I [Greg Wilkerson] worked on this vessel as a deckhand in ’88/’89 when it was the passenger ferry that did the early runs to PSNS from the downtown Port Orchard, WA dock. Occasionally, I would work on the Retsil and Thurow as well. I also got to work on the Spirit of ’76 and every once in a while the Eagle. Each one was so different and special in their own ways. And each Captain I worked with while I was there was as unique as their favored vessel.
I learned a lot in those brief years working rain or rain (joking). Scraping rust, sanding, painting and washing just to do it all over again. In hindsight it seems so strange that there I was, as a 14-16 year old, riding my bike down to the dock and checking all the fluids (oil, coolant, fuel) and starting up the engines so they could warm up for the 1st run of the day and being responsible for the safety of the passengers while we were underway; and the counting and tallying of the fares, then going to school and then after school going back down and doing it again for the return passengers from the shipyard. I was very fortunate to have this opportunity and often look back on the experience and smile.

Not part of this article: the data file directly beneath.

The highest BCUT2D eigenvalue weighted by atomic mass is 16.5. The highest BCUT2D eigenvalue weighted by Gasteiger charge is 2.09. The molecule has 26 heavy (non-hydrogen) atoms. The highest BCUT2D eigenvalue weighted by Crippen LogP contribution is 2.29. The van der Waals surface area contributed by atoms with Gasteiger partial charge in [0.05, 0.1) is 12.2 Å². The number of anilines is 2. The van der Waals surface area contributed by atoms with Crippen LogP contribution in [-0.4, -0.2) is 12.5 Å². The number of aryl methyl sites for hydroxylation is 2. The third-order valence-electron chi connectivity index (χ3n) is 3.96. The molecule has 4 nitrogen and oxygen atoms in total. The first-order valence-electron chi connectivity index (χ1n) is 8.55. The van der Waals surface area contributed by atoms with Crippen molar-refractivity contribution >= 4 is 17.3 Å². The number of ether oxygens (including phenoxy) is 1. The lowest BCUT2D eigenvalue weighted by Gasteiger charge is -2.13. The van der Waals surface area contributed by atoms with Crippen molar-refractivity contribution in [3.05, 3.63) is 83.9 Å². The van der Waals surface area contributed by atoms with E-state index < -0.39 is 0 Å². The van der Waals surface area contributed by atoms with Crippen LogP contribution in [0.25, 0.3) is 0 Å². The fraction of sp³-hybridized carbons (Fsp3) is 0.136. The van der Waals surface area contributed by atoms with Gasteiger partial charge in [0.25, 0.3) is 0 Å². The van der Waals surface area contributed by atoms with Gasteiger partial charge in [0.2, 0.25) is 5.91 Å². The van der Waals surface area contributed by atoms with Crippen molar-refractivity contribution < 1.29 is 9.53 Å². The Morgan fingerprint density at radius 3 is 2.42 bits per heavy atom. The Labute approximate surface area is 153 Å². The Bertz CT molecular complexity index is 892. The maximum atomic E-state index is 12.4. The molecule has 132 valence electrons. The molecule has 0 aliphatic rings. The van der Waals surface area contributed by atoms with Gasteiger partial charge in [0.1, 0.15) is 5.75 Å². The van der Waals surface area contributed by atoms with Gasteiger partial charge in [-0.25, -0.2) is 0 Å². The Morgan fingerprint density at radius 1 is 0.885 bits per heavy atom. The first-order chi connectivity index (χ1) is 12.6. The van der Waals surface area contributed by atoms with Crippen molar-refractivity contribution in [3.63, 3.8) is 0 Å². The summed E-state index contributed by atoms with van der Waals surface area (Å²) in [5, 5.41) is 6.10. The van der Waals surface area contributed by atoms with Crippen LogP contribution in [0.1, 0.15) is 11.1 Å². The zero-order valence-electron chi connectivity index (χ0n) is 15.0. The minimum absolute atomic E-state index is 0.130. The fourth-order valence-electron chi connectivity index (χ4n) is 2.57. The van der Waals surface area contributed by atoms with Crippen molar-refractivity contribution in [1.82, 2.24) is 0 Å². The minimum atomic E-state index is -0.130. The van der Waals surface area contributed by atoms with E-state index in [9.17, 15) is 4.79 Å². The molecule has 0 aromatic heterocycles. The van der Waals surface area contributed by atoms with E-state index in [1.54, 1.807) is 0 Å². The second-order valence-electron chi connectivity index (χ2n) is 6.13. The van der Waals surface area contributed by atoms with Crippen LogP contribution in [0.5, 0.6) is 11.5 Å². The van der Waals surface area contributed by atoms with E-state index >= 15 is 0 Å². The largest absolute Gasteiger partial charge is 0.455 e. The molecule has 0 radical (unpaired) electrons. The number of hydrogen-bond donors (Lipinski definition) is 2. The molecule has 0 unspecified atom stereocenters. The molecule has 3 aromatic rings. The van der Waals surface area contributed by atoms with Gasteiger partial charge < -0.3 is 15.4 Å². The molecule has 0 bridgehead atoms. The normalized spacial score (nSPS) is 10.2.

Our son Greg wrote this last November 2014 after I sent him an article about the Carlisle II that was in the Kitsap Sun (our local paper). He is now in his 40’s and has a son that is 15, the same age he was when he began working as a deckhand. That was his first real job and he matured (seemingly) overnight. A tall, thin young boy that he was when be began the job, he left it when we moved to Florida because Jim’s job took us there.
Greg in Florida 1991
He was exposed to the co-workers of his dad where Jim worked at Puget Sound Naval Shipyard and saw them go into work each day ready to put in another shift, and took their fares as they went home tired each night. Most likely, in Greg’s eyes, he was “one of them”. Greg met friendly people, enthusiastic tourists, and became the personable guy he is today.